Seventeen-year-old Wolf Cukier made history on his third day as a NASA intern. The teen was assigned to examine the variation in the brightness of stars captured by NASA's Transiting Exoplanet Survey Satellite (TESS) in the Goddard Space Flight Center. He ended up discovering a planet during the assignment. This happened last summer, but NASA only announced the achievement this week after his findings were confirmed.
"I was looking through the data for everything the volunteers had flagged as an eclipsing binary, a system where two stars circle around each other, and from our view eclipse each other every orbit," Cukier told NASA. "About three days into my internship, I saw a signal from a system called TOI 1338. At first I thought it was a stellar eclipse, but the timing was wrong. It turned out to be a planet."
Cukier noticed a dip from the TOI 1338 system, and when he looked into the full data from the telescope, his mentor noticed "three different dips in the system." NASA has estimated that the planet, TOI 1338 b, is 6.9 times larger than Earth, placing it somewhere between the size of Neptune and Saturn. It's located in the constellation Pictor, which is approximately 13,000 light years away from Earth.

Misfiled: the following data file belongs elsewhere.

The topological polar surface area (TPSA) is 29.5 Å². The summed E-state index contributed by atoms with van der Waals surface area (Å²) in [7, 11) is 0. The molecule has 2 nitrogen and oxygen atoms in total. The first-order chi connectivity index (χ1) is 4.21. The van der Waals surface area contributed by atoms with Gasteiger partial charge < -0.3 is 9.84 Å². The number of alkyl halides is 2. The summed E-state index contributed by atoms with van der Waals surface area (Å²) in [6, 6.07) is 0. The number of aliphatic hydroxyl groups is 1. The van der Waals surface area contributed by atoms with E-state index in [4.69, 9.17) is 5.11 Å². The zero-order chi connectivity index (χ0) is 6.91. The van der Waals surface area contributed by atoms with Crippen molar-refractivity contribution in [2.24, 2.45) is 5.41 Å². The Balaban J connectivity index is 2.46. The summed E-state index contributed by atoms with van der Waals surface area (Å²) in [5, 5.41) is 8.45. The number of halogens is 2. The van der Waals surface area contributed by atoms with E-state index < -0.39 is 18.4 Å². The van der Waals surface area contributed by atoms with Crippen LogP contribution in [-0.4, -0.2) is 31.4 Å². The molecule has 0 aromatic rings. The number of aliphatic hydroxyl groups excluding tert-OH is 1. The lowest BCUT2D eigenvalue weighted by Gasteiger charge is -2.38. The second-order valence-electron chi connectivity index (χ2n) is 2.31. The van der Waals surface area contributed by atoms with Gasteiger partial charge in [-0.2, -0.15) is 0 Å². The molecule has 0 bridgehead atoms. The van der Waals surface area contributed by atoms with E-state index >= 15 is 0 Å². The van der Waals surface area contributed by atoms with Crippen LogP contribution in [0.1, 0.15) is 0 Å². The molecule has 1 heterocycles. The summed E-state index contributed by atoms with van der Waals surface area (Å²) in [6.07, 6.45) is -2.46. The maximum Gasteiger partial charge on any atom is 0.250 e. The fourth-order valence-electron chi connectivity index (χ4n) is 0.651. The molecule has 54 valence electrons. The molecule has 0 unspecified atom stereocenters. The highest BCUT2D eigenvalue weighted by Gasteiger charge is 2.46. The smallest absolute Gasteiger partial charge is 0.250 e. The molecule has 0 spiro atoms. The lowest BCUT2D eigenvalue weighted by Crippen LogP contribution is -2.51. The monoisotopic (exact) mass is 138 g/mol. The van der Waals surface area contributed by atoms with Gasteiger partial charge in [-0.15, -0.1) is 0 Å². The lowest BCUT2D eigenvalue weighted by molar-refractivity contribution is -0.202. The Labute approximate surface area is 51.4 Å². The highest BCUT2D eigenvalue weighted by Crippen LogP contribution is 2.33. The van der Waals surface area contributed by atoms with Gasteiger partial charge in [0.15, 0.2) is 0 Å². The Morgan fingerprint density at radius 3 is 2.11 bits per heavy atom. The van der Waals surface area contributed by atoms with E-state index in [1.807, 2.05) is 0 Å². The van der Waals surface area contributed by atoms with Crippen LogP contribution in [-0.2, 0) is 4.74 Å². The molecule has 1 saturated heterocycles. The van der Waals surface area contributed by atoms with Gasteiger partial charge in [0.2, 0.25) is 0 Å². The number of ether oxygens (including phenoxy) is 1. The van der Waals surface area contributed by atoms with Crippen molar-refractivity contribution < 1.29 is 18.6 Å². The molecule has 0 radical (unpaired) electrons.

TOI 1338 b is the first planet discovered by the TESS system that is a circumbinary planet—a body that orbits two stars. One of the stars is around 10 percent larger than the Sun. Cukier compared the planet to that of Star Wars in an interview with News 12.
"If you think to Luke’s homeworld, Tatooine, from Star Wars, it’s like that. Every sunset, there’s gonna be two stars setting," he said.
NASA added that circumbinary planets aren't the easiest to detect, as software can often confuse them with eclipses.
"These are the types of signals that algorithms really struggle with," NASA research scientist Veselin Kostov explained. "The human eye is extremely good at finding patterns in data, especially non-periodic patterns like those we see in transits from these systems."
Watch how the planet was discovered above.